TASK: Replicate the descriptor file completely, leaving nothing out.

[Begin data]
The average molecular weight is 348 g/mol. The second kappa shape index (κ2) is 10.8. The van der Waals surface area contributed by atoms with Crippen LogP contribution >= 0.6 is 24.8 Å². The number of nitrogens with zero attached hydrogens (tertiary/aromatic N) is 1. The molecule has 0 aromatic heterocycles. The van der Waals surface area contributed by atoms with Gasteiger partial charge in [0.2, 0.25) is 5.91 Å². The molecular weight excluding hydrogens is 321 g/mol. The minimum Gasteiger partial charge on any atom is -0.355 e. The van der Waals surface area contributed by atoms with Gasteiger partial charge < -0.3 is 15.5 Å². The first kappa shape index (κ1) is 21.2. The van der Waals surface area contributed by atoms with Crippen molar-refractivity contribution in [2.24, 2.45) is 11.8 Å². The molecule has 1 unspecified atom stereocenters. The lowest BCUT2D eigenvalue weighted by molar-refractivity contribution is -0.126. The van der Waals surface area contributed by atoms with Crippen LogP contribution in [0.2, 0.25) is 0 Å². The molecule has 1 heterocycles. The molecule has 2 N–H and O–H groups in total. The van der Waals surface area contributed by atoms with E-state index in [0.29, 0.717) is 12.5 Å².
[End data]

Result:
The average molecular weight is 348 g/mol. The second kappa shape index (κ2) is 10.8. The van der Waals surface area contributed by atoms with Crippen LogP contribution >= 0.6 is 24.8 Å². The number of nitrogens with zero attached hydrogens (tertiary/aromatic N) is 1. The molecule has 0 aromatic heterocycles. The van der Waals surface area contributed by atoms with Gasteiger partial charge in [0.2, 0.25) is 5.91 Å². The molecular weight excluding hydrogens is 321 g/mol. The minimum Gasteiger partial charge on any atom is -0.355 e. The van der Waals surface area contributed by atoms with Gasteiger partial charge < -0.3 is 15.5 Å². The first kappa shape index (κ1) is 21.2. The van der Waals surface area contributed by atoms with Crippen molar-refractivity contribution in [2.24, 2.45) is 11.8 Å². The molecule has 1 unspecified atom stereocenters. The lowest BCUT2D eigenvalue weighted by molar-refractivity contribution is -0.126. The van der Waals surface area contributed by atoms with Crippen LogP contribution in [0.2, 0.25) is 0 Å². The molecule has 1 heterocycles. The molecule has 2 N–H and O–H groups in total. The van der Waals surface area contributed by atoms with E-state index in [0.29, 0.717) is 12.5 Å².